Hamilton wants dash changes after VSC loss

Jamie Woodhouse
Lewis Hamilton will seek alterations to his dashboard after losing out at the VSC restart in Baku.

Lewis Hamilton will seek alterations to his dashboard after losing out at the VSC restart in Baku.

Lewis Hamilton will seek changes to his dashboard after the Mercedes driver lost time in the VSC restart in Azerbaijan.

The reigning World Champion was two seconds behind team-mate Valtteri Bottas at the Baku City Circuit when the Virtual Safety Car was deployed after Pierre Gasly’s RB15 ground to a halt.

However, when drivers were allowed back up to speed, the Brit had fallen 3.5s behind and was unable to pass Bottas for the win in the last 10 laps.

Speaking to Autosport, Hamilton said: “Ultimately Valtteri did a better job in qualifying on that last lap, which put him in the position to be able to fight.

“Then a fine margin at the start, which I’ll have to work on.

“And then I lost two-and-a-half seconds, or whatever it is, under the VSC, so had to regain that.

“With only nine laps to go, that was not so easy.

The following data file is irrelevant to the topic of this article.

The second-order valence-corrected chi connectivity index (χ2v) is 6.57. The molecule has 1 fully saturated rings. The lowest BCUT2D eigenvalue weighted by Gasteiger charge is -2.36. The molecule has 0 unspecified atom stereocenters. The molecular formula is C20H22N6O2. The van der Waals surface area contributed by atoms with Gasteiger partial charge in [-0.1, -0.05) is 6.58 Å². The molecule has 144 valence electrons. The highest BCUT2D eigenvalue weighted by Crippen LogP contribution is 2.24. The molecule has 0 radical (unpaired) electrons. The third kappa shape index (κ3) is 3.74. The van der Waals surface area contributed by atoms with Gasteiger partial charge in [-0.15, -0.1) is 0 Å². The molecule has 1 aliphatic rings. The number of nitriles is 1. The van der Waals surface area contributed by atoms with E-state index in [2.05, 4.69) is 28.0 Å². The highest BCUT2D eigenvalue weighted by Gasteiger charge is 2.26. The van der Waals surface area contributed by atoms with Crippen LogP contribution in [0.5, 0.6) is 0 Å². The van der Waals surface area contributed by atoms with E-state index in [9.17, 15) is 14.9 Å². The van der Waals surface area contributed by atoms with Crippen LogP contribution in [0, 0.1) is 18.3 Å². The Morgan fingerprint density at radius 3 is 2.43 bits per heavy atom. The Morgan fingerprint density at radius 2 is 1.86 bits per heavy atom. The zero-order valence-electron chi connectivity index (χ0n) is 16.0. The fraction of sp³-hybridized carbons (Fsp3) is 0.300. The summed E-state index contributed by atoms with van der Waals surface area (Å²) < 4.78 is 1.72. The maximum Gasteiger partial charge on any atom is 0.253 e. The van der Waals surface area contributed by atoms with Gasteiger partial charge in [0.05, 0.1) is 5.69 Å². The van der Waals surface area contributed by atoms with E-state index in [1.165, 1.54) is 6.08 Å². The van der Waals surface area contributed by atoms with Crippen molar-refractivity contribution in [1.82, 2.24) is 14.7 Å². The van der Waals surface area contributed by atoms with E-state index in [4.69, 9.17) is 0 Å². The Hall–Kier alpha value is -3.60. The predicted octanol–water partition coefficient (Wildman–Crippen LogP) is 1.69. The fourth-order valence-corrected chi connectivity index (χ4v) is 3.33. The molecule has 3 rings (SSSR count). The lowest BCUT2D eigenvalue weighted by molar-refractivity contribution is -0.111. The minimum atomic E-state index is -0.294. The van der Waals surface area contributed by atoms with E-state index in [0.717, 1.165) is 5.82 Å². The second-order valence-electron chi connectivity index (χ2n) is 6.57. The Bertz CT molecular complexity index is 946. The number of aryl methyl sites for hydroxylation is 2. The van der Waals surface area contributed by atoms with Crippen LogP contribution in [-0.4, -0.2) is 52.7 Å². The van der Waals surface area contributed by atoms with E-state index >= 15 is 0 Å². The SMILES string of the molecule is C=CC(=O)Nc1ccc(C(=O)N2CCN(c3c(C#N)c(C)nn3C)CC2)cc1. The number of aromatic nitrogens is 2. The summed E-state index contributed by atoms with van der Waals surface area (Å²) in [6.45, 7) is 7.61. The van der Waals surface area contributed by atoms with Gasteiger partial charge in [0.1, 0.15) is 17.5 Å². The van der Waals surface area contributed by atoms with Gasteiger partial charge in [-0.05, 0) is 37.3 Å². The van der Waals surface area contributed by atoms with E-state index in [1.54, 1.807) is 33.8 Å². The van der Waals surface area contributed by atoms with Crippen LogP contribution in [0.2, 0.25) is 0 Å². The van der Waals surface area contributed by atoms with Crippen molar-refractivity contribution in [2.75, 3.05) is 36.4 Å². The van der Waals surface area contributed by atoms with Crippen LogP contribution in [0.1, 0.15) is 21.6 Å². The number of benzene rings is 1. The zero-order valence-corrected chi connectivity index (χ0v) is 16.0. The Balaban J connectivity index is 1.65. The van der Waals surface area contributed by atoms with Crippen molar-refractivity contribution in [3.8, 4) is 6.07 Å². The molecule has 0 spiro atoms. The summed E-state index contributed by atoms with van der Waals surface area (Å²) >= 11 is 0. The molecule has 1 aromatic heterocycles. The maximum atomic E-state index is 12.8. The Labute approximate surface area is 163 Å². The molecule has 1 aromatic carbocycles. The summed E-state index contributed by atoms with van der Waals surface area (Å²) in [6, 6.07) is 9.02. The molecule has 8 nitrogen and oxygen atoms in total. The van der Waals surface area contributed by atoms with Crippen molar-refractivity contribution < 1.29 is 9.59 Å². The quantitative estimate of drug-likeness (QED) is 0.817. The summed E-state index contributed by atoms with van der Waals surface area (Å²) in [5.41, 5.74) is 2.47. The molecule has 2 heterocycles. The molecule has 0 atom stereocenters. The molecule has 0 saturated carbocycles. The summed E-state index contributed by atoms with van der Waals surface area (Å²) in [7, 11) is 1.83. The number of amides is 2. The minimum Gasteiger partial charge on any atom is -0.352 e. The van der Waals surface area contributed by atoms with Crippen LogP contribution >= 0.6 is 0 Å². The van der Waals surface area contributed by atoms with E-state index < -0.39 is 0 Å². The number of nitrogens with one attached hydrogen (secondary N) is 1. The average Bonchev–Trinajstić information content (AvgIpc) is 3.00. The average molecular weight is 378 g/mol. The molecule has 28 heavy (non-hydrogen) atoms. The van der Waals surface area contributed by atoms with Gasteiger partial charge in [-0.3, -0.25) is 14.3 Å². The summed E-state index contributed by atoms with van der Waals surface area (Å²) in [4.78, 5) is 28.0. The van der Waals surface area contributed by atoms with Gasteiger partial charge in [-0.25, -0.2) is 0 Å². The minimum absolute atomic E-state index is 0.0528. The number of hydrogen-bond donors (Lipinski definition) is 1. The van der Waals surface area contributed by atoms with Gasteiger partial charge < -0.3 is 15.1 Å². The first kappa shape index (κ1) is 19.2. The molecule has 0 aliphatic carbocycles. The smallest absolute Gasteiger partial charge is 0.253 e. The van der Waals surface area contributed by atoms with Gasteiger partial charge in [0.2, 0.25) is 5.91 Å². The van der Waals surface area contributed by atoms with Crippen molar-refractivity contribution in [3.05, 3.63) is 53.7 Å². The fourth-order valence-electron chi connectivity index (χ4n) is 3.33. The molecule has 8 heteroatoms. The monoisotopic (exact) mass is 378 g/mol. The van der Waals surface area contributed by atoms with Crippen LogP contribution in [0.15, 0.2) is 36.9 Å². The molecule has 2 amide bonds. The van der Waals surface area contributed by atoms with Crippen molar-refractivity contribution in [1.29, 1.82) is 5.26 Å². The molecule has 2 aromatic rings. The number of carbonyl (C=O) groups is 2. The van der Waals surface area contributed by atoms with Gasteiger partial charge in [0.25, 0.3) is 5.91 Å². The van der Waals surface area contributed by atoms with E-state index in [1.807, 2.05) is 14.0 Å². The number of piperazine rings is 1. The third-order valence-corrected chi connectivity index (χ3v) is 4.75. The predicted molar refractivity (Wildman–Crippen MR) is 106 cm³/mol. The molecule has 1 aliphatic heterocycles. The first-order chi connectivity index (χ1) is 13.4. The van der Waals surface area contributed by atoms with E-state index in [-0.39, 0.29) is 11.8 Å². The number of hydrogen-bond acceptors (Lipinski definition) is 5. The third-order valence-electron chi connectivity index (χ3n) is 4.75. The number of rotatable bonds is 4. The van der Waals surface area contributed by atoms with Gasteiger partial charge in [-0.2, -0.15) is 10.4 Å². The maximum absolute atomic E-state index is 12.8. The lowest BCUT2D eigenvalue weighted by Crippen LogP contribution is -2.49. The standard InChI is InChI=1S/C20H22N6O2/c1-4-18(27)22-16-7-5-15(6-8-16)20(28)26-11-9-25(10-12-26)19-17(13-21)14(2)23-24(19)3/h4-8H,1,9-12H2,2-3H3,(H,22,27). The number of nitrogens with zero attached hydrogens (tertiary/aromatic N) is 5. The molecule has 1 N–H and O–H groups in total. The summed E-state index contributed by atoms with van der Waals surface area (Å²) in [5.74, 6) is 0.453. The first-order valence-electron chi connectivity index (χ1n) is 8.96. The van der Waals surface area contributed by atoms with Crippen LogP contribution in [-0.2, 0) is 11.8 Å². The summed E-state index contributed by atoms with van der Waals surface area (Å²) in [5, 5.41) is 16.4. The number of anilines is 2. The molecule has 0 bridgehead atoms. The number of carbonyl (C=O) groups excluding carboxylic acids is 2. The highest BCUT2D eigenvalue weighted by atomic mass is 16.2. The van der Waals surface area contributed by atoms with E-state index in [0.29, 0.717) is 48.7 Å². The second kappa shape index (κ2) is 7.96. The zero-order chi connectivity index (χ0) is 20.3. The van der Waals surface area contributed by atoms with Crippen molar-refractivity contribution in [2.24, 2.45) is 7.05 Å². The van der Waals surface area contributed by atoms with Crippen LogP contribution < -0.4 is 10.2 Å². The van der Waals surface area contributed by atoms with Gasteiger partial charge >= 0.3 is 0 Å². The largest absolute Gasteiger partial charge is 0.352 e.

“That was my fault and something I’ll work on.

“There’s some things I can fix on the dash to make sure that doesn’t happen again.”

When the VSC is deployed drivers must reduce their speed yet stay above the minimum time set by the FIA “at least once in each marshalling sector”.

All the information is displayed on the drivers’ dashboards, including their delta to the time – this becomes particularly significant when the VSC is ending as drivers must stay above a minimum set time, making it crucial that they nail the procedure or time will be lost.

Teams are told it is ending via the official messaging system – between 10 to 15 seconds later, “VSC” on the FIA light panels will change to green.

Bottas was able to gain time on Hamilton, Sebastian Vettel and Max Verstappen behind at the restart and he didn’t believe this was down to any major advantage he had from the team.

“I think it’s pretty similar [set-up] between us. There are some differences,” he told Autosport.

“We have a kind of personal electronic engineer, who we work with on starts and the dash.

“I’ve been pleased with the information I’m getting, and I think I stuck enough to the delta time on the VSC, and was ready for the restart, so it was all OK.”

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